~80% Simulation Speedup & CircuitLab Browser Shootout

Aug 02 2012, 4:00 PM PDT · 7 comments »

Today we've deployed a new version of our core matrix routines which solve the hundreds to thousands of simultaneous differential equations generated from a single schematic. These updates include both algorithmic and implementation changes in the equation optimizer and sparse matrix LU factorization that power CircuitLab's analog simulations. Across our internal simulation testbench, we've measured performance gains of 30% to >100% on individual circuits. While the degree of speedup will vary greatly from case to case, we've clocked our total internal benchmark to be approximately ~80% faster. Faster simulations allow our academic, hobbyist, and professional users to iterate faster, and this performance boost makes CircuitLab a useful tool for a wider range of design and analysis problems. As usual, CircuitLab users can immediately take advantage of these improvements by launching a new editor session, with no software installation necessary.

As CircuitLab's analog and digital circuit simulations run entirely client-side in the user's web browser, we are reliant on the rapidly-improving performance of browser JavaScript engines to deliver the calculations our simulations require. While other websites track or measure general cross-browser JS performance, we made our own measurements specific to circuit simulation. We ran our testbench of simulations (including a variety of DC, time-domain, and frequency-domain simulations) against our old and new matrix library under four browsers*, and here's what we measured:

javascript matrix library CircuitLab

Lower runtimes are better, indicating that the tests finished faster. We've normalized all benchmark run times against the current winner, Google Chrome, with Mozilla Firefox close behind. As the benchmark data makes clear, we significantly improved performance across all browsers. Coupled with last month's simulator feature improvements, these performance enhancements continue to improve the capabilities of the CircuitLab toolset from all angles.

Let's take a look at the analysis of a relatively simple switching power supply circuit:

This is a buck converter, which allows a high voltage / low current power source to efficiently drive a lower voltage / higher current load. It does this by storing and discharging energy in an inductor in a controlled fashion. This type of switching power supply is found in many places in our everyday lives, delivering clean low-voltage power to a laptop's CPU, or in the LED-based solid state lighting solutions that are now making their way into homes and businesses. In CircuitLab, we can model a buck converter quickly, and then easily test different components or values or configurations. With our old matrix library, this circuit took about 26.7 seconds to simulate, but with our new update, it simulates in just 12.4 seconds -- that's a 115% speedup!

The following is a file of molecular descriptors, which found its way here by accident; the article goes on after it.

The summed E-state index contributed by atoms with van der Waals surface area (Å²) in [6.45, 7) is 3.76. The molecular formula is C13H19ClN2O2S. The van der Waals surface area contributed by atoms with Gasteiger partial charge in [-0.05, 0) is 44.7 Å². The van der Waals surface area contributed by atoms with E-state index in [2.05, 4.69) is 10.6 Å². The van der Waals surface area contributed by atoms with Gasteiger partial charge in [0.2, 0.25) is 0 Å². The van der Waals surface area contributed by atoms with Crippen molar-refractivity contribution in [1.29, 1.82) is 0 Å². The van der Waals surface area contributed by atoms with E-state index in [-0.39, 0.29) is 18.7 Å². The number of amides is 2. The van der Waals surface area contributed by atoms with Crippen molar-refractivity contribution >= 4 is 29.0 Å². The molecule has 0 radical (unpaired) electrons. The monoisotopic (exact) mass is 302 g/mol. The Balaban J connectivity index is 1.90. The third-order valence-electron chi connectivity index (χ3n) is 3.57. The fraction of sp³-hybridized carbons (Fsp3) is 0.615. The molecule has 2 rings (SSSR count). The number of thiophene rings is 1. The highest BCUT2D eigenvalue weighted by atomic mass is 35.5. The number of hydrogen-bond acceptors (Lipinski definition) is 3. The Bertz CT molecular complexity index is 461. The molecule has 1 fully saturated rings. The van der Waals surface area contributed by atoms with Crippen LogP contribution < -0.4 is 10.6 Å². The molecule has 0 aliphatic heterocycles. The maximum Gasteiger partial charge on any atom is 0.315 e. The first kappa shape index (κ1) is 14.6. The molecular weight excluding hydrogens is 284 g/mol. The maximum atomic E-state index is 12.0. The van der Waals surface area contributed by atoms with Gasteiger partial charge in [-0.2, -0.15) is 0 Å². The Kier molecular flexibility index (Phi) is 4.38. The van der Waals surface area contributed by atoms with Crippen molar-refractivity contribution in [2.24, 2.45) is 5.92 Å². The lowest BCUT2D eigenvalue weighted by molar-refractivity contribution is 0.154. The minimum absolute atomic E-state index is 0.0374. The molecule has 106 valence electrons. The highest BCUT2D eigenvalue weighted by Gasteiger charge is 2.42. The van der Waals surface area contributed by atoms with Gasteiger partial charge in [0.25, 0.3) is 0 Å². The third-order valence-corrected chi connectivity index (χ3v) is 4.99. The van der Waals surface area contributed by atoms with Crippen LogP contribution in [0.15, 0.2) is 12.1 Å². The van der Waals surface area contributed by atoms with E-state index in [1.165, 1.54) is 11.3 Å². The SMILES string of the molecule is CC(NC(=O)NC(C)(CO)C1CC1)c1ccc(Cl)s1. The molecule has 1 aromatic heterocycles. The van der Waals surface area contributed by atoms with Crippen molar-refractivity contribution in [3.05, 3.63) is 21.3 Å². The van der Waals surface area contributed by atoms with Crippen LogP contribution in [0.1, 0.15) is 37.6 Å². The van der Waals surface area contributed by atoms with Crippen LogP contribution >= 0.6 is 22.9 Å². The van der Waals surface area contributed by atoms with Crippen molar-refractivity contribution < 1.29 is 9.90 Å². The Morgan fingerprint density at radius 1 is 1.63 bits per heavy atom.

At steady state, this buck converter delivers about 16 watts into a 2 ohm load at ~90% efficiency:

Faster simulation time means we can generate results and try another idea more rapidly: Smaller inductor? Synchronous rectification? Faster switching frequency? Effect of inductor ESR? Closed loop feedback control? These are the questions that power electronics designers explore as they strive to make their designs better in every dimension: more efficient, less electrical noise, smaller, more robust to input and output conditions, more robust to component variations, cheaper... By coupling an easy-to-use interface with a faster simulation engine, designers can formulate and test hypotheses, make improvements, and ship better designs faster.

* Browser versions used in this test include: Google Chrome 20.0.1132.57, Mozilla Firefox 14.0.1, Apple Safari 5.1.7, and Opera 12.0.


Comments

Why not IE9/IE10? The only reason I can think off is that you guys are not running Windows, or else they are excellent alternatives, and no, I am writing this comment using Google Chrome. I am no fanboy of MSFT.

by vaibhavgarg
August 02, 2012

Hi @vaibhavgarg, actually, all of these benchmarks were run on a Windows machine. It's simply a matter of prioritizing our developer resources, and at the moment we have a lot of priorities that come first. (Also, our data indicates that tech-savvy engineers & early adopters don't tend to be IE users these days.)

I want to point out that we aren't going out of our way to actively block or IE users or use other vendor-specific features, and we simply display a "Browser compatibility warning" message. It's just that IE doesn't handle the same code that our officially supported platforms (Chrome/Firefox) run just fine.

by mrobbins
August 03, 2012

I was wondering why CircuitLab was suddenly running so much faster on my Firefox.

I love this web resource, guys. This site is a beautiful piece of work.

by anubi
August 07, 2012

Nice update!! I am using Circuit Lab in my classes. Besides making simulations in class, I ask my students to make homework simulations. They don't need to install any software, I can share my circuits with them, and they have access to lots of other people's circuits. It is a really great software! Congratulations!

by felipe.n.martins
August 19, 2012

Seems to run great in Windows 8 with IE10!

by mrcalico
November 09, 2012

you guys are gorgeous

by dino.lupo
January 06, 2013

Your simulation graphs are sooooo ugly, man.

by endolith
May 16, 2013

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